It was always crazy that you could buy a gallon of vodka at any grocery store, while a joint would land you in a jail.
But “crazy” is one of the more apt adjectives describing America’s War on Drugs, a multi-decade, multi-billion dollar effort that in the end . . . assuming this is, please God, the beginning of the end . . . produced what? Plentiful, ever cheaper street narcotics and a prison system jammed with drug offenders.
More than half of the inmates in the federal prison system are there for drug offenses. As are nearly a quarter of those in state prisons.
True, most are there for hard drugs, which is an actual social problem. About 12 percent of prisoners in the state and federal systems are there for selling marijuana. That’s still more than 100,000 people, all for involvement with a drug that has killed … well, nobody ever.
On Thursday, the Illinois Senate took another baby step toward sanity by decriminalizing small amounts of marijuana. Sure, pot isn’t healthy, and not a very productive use of your time. But if mind-numbing time wastes were crimes, then a whole lot of folks would be in Stateville on an Xbox rap.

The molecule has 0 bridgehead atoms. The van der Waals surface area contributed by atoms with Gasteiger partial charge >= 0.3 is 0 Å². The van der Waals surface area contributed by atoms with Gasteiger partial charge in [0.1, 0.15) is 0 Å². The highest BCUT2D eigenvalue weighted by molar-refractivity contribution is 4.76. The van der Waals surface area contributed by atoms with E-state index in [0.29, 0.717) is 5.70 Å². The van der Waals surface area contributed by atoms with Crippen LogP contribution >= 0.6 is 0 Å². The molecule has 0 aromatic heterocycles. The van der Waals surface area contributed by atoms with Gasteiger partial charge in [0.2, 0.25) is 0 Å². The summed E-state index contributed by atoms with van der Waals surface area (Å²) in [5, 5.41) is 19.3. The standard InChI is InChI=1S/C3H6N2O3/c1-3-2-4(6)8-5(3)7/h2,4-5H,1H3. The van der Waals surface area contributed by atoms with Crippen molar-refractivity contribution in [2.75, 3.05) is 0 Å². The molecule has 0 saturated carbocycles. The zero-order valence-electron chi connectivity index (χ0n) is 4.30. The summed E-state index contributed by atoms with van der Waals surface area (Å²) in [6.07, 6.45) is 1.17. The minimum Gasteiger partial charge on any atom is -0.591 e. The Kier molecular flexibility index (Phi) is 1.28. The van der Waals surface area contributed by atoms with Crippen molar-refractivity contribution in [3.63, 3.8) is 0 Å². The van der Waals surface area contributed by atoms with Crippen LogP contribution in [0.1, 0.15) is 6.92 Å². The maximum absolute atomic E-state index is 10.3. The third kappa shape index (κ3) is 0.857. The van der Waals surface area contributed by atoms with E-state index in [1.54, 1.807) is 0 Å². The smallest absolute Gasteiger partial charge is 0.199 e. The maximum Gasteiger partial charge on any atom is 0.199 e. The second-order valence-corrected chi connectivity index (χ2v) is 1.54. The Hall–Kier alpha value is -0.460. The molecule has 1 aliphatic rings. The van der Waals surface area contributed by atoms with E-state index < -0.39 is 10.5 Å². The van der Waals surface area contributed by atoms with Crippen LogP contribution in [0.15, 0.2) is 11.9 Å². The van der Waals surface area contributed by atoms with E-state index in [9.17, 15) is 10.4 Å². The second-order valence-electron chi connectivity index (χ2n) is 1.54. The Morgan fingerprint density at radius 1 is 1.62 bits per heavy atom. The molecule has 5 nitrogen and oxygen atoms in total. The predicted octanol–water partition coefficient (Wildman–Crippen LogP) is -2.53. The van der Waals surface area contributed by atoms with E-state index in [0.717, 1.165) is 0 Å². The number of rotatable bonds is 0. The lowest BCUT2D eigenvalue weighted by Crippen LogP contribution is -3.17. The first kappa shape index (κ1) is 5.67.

It’s uncertain whether Gov. Bruce Rauner will sign the bill, though as a guy already lashing out at the unions and at Chicago, he might decide to go with the flow, for once, and approve of a popular measure. Americans are tired of this war.
Anyone concerned about a nation in gridlock — and any patriotic American should fear that more than the Russians and ISIS put together — has to cheer this development, as nearly half the states, including Illinois, have legalized marijuana in some form. Even people who never smoke pot — i.e. me — have to welcome the reduced waste of police and judicial resources, the money saved, the eventual tax bonanza gained, should we follow Colorado, Oregon and Washington State and allow recreational uses.
There are two ways to view this. It could be seen as a victory for drug culture, for those who want a bit of impairment to help their lives slide by. Or it could be seen as a victory for good government, for allowing American citizens their supposed liberty to do as they please, to indulge in a recreation that harms no one. Maybe we’re at along last starting to win the war, but not in the way we had planned. If you can’t beat ‘em, join ‘em.
Photo atop blog: Venice Beach, California, 2009
Neil, you should at least try it.ReplyDelete
We need to legalize other drugs too, as what is mostly wrong is the effects of their illegality.
My own drug of choice is LSD.
yes, we can tellDelete
Right on Neil. It all seems so obvious, doesn't it? Now we can focus on ending the war on Christianity.ReplyDelete
You mean the one in your head? That's up to you.Delete
Whoa Neil, I was being sarcastic. Of course there is NO war on Christianity. Could anything be more ridiculous?ReplyDelete